Notes
First thoughts, running arguments, stories in progress
Gender Stereotypes of Rapists: Your Stories
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Spurred by Conor Friedersdorf’s piece “The Understudied Female Sexual Predator,” readers share a broad range of personal experiences around nonconsensual sex and grapple with their meaning. If you have something to add, please send us a note: hello@theatlantic.com. (For related threads, see “On Rape and Empowerment” and “How Should Parents Talk to Their Kids About Rape?”)

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The Understudied Female Sexual Predator, Cont’d

A reader shares her thoughts over Conor’s piece, “The Understudied Female Sexual Predator”:

I am incredibly grateful to see research and coverage of this undiscussed epidemic. I was trafficked as a child and about a third of my rapists were women.

I cringe when I hear most people talk about rape culture, because the mere existence of female perpetrators and male rape victims is so rarely considered. And I am far more concerned with the gap in research and services for this demographic than whether or not I am cat-called. I feel so alienated by the feminist movement because so many feminists are very dismissive of my attempt to even discuss the existence of female perpetrators because it is so against the stereotypical image of what a rapist looks like. It is true that not all men are rapists, just as it is true that not all women are rapists. Just as not all humans are horribly predatory.

It is tragic to comprehend the lack of services and sympathy that are available to male rape victims, perpetuated by this stigma that men aren’t raped and women don’t rape. Female rape victims already face such obstacles in reporting—but almost all of the male rape victims I know faced complete incredulity from the police when they reported. It’s shamefully tragic that at least as a female, people are willing to believe that I might have been raped at all, regardless of why or whether a judge is willing to excuse my rapist’s actions.

I try to advocate for all victims of rape and domestic violence as much as possible, but it heeds yet another gap in research—very few longitudinal studies exist to show data on positive outcomes for rape victims. Part of this is due to the nature of the injury; you don’t exactly want to be poked, prodded, and monitored after being raped, but the current stigma for all victims is nothing good, and that makes recovery feel all the more hopeless.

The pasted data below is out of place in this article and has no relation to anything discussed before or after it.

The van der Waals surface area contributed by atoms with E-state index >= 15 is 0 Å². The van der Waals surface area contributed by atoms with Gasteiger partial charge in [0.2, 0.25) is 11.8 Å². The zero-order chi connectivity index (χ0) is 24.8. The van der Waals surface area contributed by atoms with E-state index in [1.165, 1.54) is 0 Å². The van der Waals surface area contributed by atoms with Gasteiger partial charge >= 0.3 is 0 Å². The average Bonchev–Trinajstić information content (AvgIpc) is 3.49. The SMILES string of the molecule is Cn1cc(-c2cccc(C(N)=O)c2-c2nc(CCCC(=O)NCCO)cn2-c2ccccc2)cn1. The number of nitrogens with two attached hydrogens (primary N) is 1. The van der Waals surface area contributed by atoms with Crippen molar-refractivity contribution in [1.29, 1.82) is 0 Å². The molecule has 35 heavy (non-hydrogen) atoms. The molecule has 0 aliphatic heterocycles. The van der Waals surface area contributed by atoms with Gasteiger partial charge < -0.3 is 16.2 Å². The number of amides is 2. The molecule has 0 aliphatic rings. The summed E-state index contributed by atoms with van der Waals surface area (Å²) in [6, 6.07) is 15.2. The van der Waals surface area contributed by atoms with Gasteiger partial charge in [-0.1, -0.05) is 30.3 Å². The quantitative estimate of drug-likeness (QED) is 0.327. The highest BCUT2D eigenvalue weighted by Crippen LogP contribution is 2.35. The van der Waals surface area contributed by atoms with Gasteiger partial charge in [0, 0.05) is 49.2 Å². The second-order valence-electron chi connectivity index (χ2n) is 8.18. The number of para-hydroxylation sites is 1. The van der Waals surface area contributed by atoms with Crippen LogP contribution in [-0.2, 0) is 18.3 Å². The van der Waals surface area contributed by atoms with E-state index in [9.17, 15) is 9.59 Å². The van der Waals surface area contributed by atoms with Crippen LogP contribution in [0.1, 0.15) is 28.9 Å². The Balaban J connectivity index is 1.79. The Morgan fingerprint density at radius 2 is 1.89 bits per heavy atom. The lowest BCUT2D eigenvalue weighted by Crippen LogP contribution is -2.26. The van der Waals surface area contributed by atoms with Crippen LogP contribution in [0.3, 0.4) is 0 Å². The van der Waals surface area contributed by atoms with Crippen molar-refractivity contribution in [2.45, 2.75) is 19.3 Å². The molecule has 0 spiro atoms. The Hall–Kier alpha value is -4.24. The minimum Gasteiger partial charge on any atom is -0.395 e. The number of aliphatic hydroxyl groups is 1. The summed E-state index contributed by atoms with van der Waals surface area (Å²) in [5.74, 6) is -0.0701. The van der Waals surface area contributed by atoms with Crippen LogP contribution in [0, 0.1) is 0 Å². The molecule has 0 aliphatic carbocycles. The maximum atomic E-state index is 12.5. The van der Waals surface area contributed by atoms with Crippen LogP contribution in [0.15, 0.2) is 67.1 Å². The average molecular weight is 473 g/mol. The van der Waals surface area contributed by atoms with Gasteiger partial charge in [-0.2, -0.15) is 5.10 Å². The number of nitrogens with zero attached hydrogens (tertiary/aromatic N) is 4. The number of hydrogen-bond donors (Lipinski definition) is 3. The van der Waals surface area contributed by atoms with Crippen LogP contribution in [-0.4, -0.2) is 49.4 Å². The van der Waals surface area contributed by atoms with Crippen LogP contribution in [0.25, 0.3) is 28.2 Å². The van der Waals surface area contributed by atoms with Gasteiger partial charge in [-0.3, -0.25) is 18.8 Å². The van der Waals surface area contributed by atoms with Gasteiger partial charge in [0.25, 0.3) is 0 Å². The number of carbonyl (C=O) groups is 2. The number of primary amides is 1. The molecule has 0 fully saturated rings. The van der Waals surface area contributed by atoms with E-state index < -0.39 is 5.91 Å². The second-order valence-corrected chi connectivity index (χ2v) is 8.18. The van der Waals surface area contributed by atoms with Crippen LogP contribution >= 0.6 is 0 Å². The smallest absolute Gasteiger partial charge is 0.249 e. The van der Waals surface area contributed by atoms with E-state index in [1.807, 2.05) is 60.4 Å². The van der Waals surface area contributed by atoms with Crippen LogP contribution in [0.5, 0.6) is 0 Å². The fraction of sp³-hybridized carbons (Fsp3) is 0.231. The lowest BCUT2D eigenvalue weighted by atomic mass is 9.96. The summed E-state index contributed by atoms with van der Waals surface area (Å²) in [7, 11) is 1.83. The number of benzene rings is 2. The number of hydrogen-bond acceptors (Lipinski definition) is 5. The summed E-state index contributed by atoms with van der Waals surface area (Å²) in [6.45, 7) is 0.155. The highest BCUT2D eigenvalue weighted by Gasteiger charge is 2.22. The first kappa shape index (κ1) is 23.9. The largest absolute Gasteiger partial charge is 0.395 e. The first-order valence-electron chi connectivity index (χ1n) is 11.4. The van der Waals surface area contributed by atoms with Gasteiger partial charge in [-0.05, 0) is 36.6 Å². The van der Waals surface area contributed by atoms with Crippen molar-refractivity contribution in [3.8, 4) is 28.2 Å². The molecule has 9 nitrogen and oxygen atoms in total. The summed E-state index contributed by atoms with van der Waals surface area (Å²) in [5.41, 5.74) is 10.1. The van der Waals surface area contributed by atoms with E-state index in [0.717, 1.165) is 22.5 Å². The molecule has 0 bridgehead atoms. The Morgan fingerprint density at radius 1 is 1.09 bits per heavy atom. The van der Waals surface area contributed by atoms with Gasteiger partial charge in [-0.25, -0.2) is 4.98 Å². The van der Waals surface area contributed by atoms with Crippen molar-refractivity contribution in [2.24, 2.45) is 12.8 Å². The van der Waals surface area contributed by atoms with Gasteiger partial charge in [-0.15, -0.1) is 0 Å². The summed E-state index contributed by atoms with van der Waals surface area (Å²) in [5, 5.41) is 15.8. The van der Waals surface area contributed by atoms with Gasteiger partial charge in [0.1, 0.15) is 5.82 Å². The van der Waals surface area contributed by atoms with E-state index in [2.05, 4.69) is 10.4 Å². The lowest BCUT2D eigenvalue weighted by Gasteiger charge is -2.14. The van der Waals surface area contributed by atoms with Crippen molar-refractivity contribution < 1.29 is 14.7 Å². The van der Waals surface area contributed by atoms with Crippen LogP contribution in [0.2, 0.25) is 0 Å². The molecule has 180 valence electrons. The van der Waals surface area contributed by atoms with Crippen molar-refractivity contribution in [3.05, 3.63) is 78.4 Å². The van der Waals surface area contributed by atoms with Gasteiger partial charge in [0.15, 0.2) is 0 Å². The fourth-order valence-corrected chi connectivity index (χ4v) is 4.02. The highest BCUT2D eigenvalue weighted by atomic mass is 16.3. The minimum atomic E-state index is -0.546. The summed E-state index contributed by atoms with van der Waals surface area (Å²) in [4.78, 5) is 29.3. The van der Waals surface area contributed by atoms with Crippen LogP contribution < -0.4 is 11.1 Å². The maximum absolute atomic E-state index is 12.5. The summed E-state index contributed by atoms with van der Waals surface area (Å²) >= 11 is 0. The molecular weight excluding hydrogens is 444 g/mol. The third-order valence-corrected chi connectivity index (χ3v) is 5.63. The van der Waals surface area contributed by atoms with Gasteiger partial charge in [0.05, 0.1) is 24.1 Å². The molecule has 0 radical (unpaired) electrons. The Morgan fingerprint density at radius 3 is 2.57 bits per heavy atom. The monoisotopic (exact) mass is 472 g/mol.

Another reader dissents over the way I’ve framed this series thus far:

When I saw Conor’s article on sexual assault perpetrated by women, I was thrilled. This is, as is stated in the title, a vastly understudied part of experience that needs to be discussed more widely.

I think, though, that the headline for readers’ submissions changed between last night and today [the series was temporarily titled “Stories of Women Raping Men”—for reasons explained below], or, if not, I know the chosen subject matter didn’t match the broader headline: a discussion of “The Understudied Female Sexual Predator” turned suddenly into, exclusively, a discussion of men being raped.

This ignores one of the major points that Conor makes:

Our next three readers grapple with what their girlfriends did to them; they all use the word “rape” but are uncertain—to varying degrees—if that’s the right word to characterize what happened. The first reader was a virgin when his girlfriend forced sex on him—and he had been planning to wait till marriage:

I was surprised when browsing your site today to notice Conor’s article [“The Understudied Female Sexual Predator”] and thrilled to learn that there is research ongoing into this understudied phenomenon. In 2013, as a freshman in college, I was sexually assaulted by my then-girlfriend, and it was months before I even considered the possibility that what happened to me could have been accurately termed “rape.”

About six months afterwards, I was reading a personal story online by a female college student about her own assault when I paused and realized how similar the event that she described was to my own experience. I felt confident based on the details that she provided that what had happened to her was definitely rape, and yet a simple reversal of the genders of the characters threw that fact into question.

The story I read online described an incident of date rape. Here are the details as best as I can recall them: A female college student returned to her dorm room with a male friend after a night out together. She described the guy as a close friend with whom she’d spent a lot of time throughout college, but with whom she had never been physically intimate and to whom she had never previously indicated romantic interest. As they were sitting together on her bed talking, he began touching her (unsolicited). She described how surprised she felt because both were completely sober and he had never indicated an interest in sex with her.

She verbally objected to the physical contact, but he persisted. She described saying some variation of “no, not right now, I’m not in the mood, etc.” with no impact on his persistence. Finally, she stopped vocally objecting at all. She described lying on the bed stiff like a board in hopes that would indicate her disinterest, but it didn’t deter him; she contemplated some more violent form of physical resistance but worried about harming someone that she considered a friend. She never reported it as rape or told any of her friends about it, but wrote the blog post that I later read because the experience left her deeply rattled because she was convinced that it was nonconsensual sex.